In Rome you will be immersed in the ancient. And then you will be smack up against the here-and-now when you enter one of these contemporary design shops! Italy is known for excellent contemporary design and to walk through these shops is a visual treat. The contrast of the old and new is a nice break for the eyes.Read Full Post | Make a Comment ( 2 so far )
You might walk right by this sculpture fragment known as the Belvedere Torso, but it was known as a favorite of Michelangelo himself. It likely dates to the 2nd century BC and who it depicts is unknown. The powerful musculature, though, was studied and incorporated into other works by many artists over the centuries.
It gives me a feeling a bit like time travel to be right there in the same space as this piece of marble that was so inspirational to Michelangelo. Legend has it when the Pope asked him to remake the limbs and head he said, “No, it is too beautiful to alter.” One wonders if this response was truthful in sentiment or a way to wiggle out of an unpleasant job!Read Full Post | Make a Comment ( 2 so far )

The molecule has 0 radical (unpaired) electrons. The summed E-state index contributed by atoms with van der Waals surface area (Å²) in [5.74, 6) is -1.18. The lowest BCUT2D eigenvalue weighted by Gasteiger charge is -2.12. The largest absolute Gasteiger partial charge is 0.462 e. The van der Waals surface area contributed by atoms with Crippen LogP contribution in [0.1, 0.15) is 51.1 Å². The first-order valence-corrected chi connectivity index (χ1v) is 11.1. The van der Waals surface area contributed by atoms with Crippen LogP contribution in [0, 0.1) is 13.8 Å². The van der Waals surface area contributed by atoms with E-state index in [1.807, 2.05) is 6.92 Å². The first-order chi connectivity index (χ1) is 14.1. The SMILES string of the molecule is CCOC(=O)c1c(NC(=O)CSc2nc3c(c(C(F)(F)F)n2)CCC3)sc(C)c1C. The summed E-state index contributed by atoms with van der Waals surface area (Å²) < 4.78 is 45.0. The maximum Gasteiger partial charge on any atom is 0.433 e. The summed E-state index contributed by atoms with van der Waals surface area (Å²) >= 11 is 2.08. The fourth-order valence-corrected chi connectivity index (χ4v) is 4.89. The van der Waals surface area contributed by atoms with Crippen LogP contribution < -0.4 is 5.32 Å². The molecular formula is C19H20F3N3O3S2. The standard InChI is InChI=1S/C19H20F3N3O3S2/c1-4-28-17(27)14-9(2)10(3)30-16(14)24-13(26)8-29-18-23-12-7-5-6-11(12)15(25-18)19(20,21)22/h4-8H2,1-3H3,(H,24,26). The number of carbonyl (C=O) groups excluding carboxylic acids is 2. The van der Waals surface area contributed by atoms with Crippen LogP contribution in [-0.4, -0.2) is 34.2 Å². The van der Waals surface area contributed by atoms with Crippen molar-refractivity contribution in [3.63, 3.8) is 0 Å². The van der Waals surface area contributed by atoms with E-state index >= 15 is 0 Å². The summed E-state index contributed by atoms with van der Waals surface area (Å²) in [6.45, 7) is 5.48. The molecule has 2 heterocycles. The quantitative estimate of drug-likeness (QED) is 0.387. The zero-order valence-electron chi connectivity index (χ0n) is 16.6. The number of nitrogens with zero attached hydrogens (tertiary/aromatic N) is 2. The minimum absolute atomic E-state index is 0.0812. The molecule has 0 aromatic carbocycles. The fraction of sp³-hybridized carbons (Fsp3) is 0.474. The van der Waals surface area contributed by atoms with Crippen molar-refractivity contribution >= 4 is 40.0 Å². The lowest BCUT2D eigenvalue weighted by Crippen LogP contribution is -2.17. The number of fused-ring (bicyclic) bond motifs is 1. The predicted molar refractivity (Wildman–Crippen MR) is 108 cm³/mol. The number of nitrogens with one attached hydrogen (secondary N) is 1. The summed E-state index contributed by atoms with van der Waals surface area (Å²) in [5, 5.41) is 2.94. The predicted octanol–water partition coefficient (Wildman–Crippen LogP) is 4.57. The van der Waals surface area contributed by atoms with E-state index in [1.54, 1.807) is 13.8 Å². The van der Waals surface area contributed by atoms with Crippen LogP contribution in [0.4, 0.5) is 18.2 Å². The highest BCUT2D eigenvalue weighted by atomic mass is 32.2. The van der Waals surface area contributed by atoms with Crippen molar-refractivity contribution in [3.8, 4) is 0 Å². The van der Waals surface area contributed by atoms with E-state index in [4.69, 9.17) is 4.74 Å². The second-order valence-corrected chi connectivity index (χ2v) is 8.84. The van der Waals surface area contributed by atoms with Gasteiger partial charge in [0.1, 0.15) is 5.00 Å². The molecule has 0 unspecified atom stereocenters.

Being claustrophobic I didn’t know how I would do climbing the many steps to the top of St. Peter’s Basilica in Rome. The walls curve in and they actually become narrower as you go! I had to try, though, how often does one get to Rome?
What most amazed us was the coffee shop on the roof where we enjoyed an espresso! Everything at St. Peter’s is enormous, so we shouldn’t have been surprised by an entire coffee shop on the roof or the fact that the roof we walked on seemed like a street complete with buildings of its own.